A note from a frequent traveller

It’s going to be nearly six months since the world started its battle against the unknown. It’s been a long few month, each day a fight. And as we slowly limp towards the easing of lockdowns, uncertainty continues to loom.

The travel industry has been hit hard. Even as rules are being relaxed to allow people to cross borders, what is the future of a leisure traveller? Me and the BFF had been all pumped up to start planning our trip for June 2020 and were about to being work on the bookings – when the pandemic struck. Our travel plans have been put on hold till at least 2021.

For people who love to travel and thrive on it, these months have been difficult and uncomfortable. Especially for those who are conditioned to travel once in every 3 months (and yes, I exaggerate here), like Varun Pachisia. During one of those ‘checking up on friends and acquaintances’ conversations, Varun and I got talking about the state of leisure travel which ended with yours truly coercing Varun into penning down his thoughts for my blog.

Here’s what the man has to say…

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Travel has always been an outlet for me. It’s been a space where I can let out and deal with my emotions. It’s been a platform that serves as a view into a new world of the living, visuals and perspectives. Travel has and will always be one of the strongest pillars in my life – one I do and can depend upon; a pillar on which I can rest the weight of my tired and mundane mind.
Travel always has given in return…
Travel has always been bountiful…

But life as a traveller has come to a screeching pause, in a way that has left us all suffering from whiplash.

Suddenly, we live in an ‘interesting’ time – a time when the health of individuals and communities is at risk; a time where we, as a species, need to readjust our decades of taken-for-granted lifestyles and habits; a time where the freedom to move (to a park, different neighbourhoods, closer to nature, parts of your own country which surprised you, to faraway lands where you never knew what to expect) – none of it is the same.

For a traveller like me, the situation is painfully different, as it is for my fellow travellers around the globe. Each time I ponder over the emotions coursing through me, I realise I can categorise and identify the various stages of these emotions… perhaps you can too?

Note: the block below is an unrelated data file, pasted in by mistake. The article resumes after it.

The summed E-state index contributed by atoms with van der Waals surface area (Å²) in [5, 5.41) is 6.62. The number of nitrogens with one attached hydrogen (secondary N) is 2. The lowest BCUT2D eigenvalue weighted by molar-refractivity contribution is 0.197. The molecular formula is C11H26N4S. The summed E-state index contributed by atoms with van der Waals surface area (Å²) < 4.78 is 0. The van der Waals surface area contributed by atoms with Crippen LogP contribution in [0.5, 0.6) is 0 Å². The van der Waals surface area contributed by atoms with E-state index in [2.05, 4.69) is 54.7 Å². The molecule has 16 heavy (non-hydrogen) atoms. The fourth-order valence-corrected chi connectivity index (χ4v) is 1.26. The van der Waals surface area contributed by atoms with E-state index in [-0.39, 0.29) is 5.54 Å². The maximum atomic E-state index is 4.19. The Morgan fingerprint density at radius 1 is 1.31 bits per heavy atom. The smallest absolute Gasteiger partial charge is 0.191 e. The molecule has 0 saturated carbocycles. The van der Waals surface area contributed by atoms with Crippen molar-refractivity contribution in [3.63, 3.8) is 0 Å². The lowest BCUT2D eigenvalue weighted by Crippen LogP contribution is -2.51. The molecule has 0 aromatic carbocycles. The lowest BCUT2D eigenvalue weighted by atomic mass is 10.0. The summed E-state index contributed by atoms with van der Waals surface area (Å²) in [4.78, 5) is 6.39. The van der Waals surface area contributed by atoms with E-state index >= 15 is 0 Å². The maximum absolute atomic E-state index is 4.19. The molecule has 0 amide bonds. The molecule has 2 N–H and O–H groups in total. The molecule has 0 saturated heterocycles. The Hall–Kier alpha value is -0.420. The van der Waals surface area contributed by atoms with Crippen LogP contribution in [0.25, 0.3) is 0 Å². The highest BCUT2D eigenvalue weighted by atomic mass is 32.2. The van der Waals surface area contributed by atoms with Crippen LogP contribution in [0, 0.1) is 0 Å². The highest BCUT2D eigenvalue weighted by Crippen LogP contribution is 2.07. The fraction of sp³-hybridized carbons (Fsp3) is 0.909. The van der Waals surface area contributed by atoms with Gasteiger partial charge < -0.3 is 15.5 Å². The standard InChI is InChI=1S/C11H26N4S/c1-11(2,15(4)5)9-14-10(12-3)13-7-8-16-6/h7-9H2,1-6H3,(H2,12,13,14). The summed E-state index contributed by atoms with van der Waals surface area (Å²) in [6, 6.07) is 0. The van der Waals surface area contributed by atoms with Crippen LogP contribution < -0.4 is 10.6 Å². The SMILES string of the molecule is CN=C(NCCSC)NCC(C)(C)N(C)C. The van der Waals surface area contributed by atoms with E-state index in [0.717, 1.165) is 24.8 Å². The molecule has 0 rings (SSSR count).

varun-pachisia fromthecornertable traveltucktintalk copyright-image

The grapple with uncertainty
It all happened so fast, within a matter of weeks – from a piece of news in some distant part of the world to reality when it struck closer home (in proximity and effect). The gamut of thoughts was (and continue to be) mind-boggling. “Can I stick to my travel plans or do I think (rather reluctantly) of cancelling them? Should I reschedule? How long will this last? Where can I not travel to? Or rather, can I travel?”

A traveller’s ever hopeful soul
In a situation like this, the traveller in you is always convinced that this too shall pass and “it’s only a matter of months.” This is the optimistic thought that makes you hold on to your travel plans (bookings et al) till the end. Up till that last second when you inch towards the final act of cancelling. And amid all this, because you hope that in a few months down the line all will be normal (as per your limited knowledge and calculations), you move those travel plans to later! Because freedom of movement would return, why would and could it be otherwise?

fromthecornertable traveltuckintalk varunpachisia copyright-image

When realization & acceptance come knocking
As Chris Martin croons ‘and the hardest part was letting go, not taking part’… its gradual, the sinking in and realisation that what humanity is facing is much bigger than anything it ever has on every possible scale – you sit back and count your blessings. Because let’s be honest, it’s huge, this reality that you are in a comfortable space when compared to scores of others. You are blessed, cliched as it may sound.

Finding support in nostalgia
The mood instigated by this ‘Time’ – one of reminiscing over memories of people, of handshakes and hugs, laughter and conversations, of magical places and experiences. Nostalgia has, unconsciously, been the support that I’ve relied on to get over this feeling of melancholy that has been pestering this travelling soul. I’ve pulled out photographs from travels past to observe the combination of light and colours. I’ve caught my fingers running over streets and metro lines in one of those city maps I’ve stored. I’ve found myself smiling to myself while remembering the insightful conversations and deeply embedded eyes of souls I’ve met along the way. These are pictures in my head, the kinds that have always held a special place and now more than ever, with a new dimension of vigour and sense of belonging, of a source of smiles and tunes.

Inching towards a hopeful future
Movement and travel may never be the same again. Things will change and your guess is as good as mine on the how and why! But one thing all of us are certain about is that we’ve learned to appreciate and value – a visit to a park, meeting friends at your favourite bar, a hike in the mountains, losing yourself in a faraway land, dancing to foreign tunes – the next time, whenever that is, and the time after will be ‘extra special’.

You can learn more about Varun Pachisia in conversation we’d had a long long time ago: 50 Countries and Counting